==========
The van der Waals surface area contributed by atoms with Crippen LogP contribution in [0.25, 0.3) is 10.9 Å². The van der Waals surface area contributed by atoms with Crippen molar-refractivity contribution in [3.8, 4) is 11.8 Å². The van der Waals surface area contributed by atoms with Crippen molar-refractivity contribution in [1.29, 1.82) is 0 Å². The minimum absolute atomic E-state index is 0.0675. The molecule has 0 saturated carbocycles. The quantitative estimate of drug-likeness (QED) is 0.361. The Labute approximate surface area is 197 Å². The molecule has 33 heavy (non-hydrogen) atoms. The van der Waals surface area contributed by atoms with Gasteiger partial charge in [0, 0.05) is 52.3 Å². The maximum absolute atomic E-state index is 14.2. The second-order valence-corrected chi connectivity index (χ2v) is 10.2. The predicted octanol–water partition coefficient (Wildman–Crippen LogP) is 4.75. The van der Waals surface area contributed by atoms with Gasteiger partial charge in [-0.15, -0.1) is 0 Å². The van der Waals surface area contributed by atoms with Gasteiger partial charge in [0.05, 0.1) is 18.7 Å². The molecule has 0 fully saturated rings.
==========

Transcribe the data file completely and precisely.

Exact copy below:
The van der Waals surface area contributed by atoms with Crippen LogP contribution in [0.25, 0.3) is 10.9 Å². The van der Waals surface area contributed by atoms with Crippen molar-refractivity contribution in [3.8, 4) is 11.8 Å². The van der Waals surface area contributed by atoms with Crippen molar-refractivity contribution in [1.29, 1.82) is 0 Å². The minimum absolute atomic E-state index is 0.0675. The molecule has 0 saturated carbocycles. The quantitative estimate of drug-likeness (QED) is 0.361. The Labute approximate surface area is 197 Å². The molecule has 33 heavy (non-hydrogen) atoms. The van der Waals surface area contributed by atoms with Gasteiger partial charge in [0, 0.05) is 52.3 Å². The maximum absolute atomic E-state index is 14.2. The second-order valence-corrected chi connectivity index (χ2v) is 10.2. The predicted octanol–water partition coefficient (Wildman–Crippen LogP) is 4.75. The van der Waals surface area contributed by atoms with Gasteiger partial charge in [-0.15, -0.1) is 0 Å². The van der Waals surface area contributed by atoms with Gasteiger partial charge in [0.05, 0.1) is 18.7 Å². The molecule has 0 fully saturated rings.